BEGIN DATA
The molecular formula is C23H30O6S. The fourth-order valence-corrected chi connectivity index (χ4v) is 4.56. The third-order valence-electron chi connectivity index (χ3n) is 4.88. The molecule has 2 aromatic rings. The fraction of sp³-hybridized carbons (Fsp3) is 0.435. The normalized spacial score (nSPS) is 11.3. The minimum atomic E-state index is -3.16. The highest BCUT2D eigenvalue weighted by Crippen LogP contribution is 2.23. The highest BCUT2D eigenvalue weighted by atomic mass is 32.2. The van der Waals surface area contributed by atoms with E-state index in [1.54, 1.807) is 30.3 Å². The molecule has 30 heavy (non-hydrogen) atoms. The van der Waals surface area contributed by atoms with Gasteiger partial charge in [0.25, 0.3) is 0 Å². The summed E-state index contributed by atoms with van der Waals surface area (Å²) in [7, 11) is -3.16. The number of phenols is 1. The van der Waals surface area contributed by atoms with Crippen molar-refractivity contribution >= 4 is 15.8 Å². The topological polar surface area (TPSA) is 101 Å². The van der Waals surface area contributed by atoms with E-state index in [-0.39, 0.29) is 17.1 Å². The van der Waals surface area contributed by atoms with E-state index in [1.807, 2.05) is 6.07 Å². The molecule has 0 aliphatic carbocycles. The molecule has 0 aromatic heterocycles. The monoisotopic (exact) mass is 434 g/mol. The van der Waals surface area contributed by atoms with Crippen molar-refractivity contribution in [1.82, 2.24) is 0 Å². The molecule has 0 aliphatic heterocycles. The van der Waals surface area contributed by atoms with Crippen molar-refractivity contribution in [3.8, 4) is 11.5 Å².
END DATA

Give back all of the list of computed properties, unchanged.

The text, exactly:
The molecular formula is C23H30O6S. The fourth-order valence-corrected chi connectivity index (χ4v) is 4.56. The third-order valence-electron chi connectivity index (χ3n) is 4.88. The molecule has 2 aromatic rings. The fraction of sp³-hybridized carbons (Fsp3) is 0.435. The normalized spacial score (nSPS) is 11.3. The minimum atomic E-state index is -3.16. The highest BCUT2D eigenvalue weighted by Crippen LogP contribution is 2.23. The highest BCUT2D eigenvalue weighted by atomic mass is 32.2. The van der Waals surface area contributed by atoms with E-state index in [1.54, 1.807) is 30.3 Å². The molecule has 30 heavy (non-hydrogen) atoms. The van der Waals surface area contributed by atoms with Gasteiger partial charge in [0.25, 0.3) is 0 Å². The summed E-state index contributed by atoms with van der Waals surface area (Å²) in [7, 11) is -3.16. The number of phenols is 1. The van der Waals surface area contributed by atoms with Crippen molar-refractivity contribution >= 4 is 15.8 Å². The topological polar surface area (TPSA) is 101 Å². The van der Waals surface area contributed by atoms with E-state index in [-0.39, 0.29) is 17.1 Å². The van der Waals surface area contributed by atoms with E-state index in [1.807, 2.05) is 6.07 Å². The molecule has 0 aliphatic carbocycles. The molecule has 0 aromatic heterocycles. The monoisotopic (exact) mass is 434 g/mol. The van der Waals surface area contributed by atoms with Crippen molar-refractivity contribution in [1.82, 2.24) is 0 Å². The molecule has 0 aliphatic heterocycles. The van der Waals surface area contributed by atoms with Crippen molar-refractivity contribution in [3.8, 4) is 11.5 Å².